The candidate for the position of a mayor of the Lithuanian capital intends to make public transportation in the city free of charge.
Arturas Zuokas is the “three-time” mayor of Vilnius, in the past he was also known as a Lithuanian journalist and businessman. On Sunday, he will struggle for this position again in the second tour, his opponent being the current mayor, former Lithuanian Minister of Justice Remigijus Šimašius.
On the eve of the voting day, Arturas Zuokas answered the questions of the Charter97.org Editor-in-Chief Natallia Radzina.
— Are you running for the city mayor for the fourth time because you haven’t completed some of your projects?
— I take part in the elections again, because I know what the real opportunities of the city are, and why they remained unrealized. And not as the former three-time mayor of the city, but as a resident of Vilnius, I consider it unfair. And people have become very supportive of me lately, waiting for some kind of breakthrough so that the city would receive the energy that Vilnius always had.
Never before has Vilnius been compared to Kaunas. People compared it with Warsaw, Riga, Tallinn or Minsk, but not with Kaunas! And today Kaunas in many ways is already ahead of the capital. This has not happened before. That is why I participate in this election, because I know, I have experience, many projects started by me and my team have not been implemented so far, and I can bring them to the end quickly and efficiently.
— So you’ve made it to the second tour of the elections. Sunday is the voting day, and the issue of who will become the new Vilnius mayor will be solved. What is your program?
— The program consists of three key parts. The main problem of Vilnius today is transport and movement. I have a solution that has existed in Tallinn for 6 years already — this is free public transport for residents permanently living in the city. It is also very important to improve the transport infrastructure, to include all possible types of so-called car sharing in the public transport system, to make the automatic system of transport passes better.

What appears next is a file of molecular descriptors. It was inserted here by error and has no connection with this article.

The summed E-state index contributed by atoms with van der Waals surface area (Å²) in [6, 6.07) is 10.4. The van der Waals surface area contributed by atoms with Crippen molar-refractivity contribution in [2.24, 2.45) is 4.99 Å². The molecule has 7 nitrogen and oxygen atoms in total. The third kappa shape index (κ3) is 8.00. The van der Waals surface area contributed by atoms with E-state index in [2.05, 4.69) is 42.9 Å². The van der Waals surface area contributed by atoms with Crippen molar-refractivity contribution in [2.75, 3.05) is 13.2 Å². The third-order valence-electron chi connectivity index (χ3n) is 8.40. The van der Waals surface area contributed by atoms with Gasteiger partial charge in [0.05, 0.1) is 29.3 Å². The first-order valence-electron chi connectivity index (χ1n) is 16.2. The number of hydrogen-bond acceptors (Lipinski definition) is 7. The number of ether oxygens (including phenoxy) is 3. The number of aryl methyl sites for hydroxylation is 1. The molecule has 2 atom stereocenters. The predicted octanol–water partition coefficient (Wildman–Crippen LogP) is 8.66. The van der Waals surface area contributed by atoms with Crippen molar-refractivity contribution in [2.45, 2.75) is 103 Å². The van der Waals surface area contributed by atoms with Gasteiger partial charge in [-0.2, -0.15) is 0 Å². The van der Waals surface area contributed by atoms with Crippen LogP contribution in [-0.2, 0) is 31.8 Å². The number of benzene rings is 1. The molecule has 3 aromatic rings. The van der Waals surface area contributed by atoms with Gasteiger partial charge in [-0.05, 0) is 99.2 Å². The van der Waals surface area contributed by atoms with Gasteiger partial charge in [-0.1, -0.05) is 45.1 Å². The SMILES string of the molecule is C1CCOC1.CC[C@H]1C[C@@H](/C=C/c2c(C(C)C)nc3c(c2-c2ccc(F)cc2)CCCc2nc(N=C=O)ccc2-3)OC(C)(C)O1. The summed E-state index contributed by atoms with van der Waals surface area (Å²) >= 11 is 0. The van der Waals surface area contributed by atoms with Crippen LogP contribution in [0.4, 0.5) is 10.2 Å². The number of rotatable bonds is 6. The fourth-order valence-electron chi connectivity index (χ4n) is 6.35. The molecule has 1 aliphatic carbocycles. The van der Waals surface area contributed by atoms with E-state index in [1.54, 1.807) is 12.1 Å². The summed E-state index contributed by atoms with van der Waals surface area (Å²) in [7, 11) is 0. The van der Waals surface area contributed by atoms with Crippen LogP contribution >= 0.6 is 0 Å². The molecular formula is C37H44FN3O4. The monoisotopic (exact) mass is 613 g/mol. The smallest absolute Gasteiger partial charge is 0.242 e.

The second part of the program is devoted to education. Vilnius needs more schools, but so that they are not too large, a maximum of 500-600 students — we need to improve the quality of education. It is necessary to create new educational centers for children in the north, west, east and south of the capital, so that they are located not only in the center, but near the places of residence of students. If people develop, the city develops.
And the third point is those projects that I started in 2014. Over the past four years they have not been realized. After the election, if I get the voters’ support, I’ll have to go back four years and finish the job. We are talking about the Northern bypass road, the reconstruction of the motorway in the direction of Minsk, the expansion of the road in Nemenchin and other projects.
— Can you call the strongest and the weakest sides of your opponent Remigijus Šimašius?
— My opponent had very good opportunities, because if we compare the current budget of Vilnius with the one I had, the difference is very big. The city budget has greatly increased after the decision of the Constitutional Court, which I myself once applied to. The Constitutional Court confirmed that the state leaves Vilnius a lot less money than other Lithuanian cities. After this decision, the government was forced to change the budget legislation, and the capital began to receive much more money.
The budget of the current mayor is almost twice as big as it was in my time. Plus, the European money, since Vilnius can receive approximately 300 million euros for various projects.
So, there is money, there are projects, but many of them are simply not being implemented. My opponent does not have enough experience and he really is not the master of the city. He is more of a politician. And the city needs a mayor who understands politics and has experience working with territorial projects.
— Does it just seem to me that you’ve mentioned only negative sides? What about the good ones?
— You’ve noticed (laughing). It’s not out of nothing though. Of course, he is a former Minister of Justice, he has experience in politics, because he also was a member of the Lithuanian Parliament. An educated person, a lawyer, but I just don’t see in him the qualitites that Vilnius needs. He is not so obsessed with the city as I am.
— There are many Belarusians, Poles, Russians, and, lately, Ukrainians living in Vilnius. How do you take into account the variety of nations and what does your program offer for the national minorities?
— I am glad that many representatives of all the nationalities you’ve mentioned support me: both those who constantly live in Vilnius and those who come to work from Belarus or Ukraine. I always looked at each of them as a resident of Vilnius and found a common language with all the national diasporas that live here.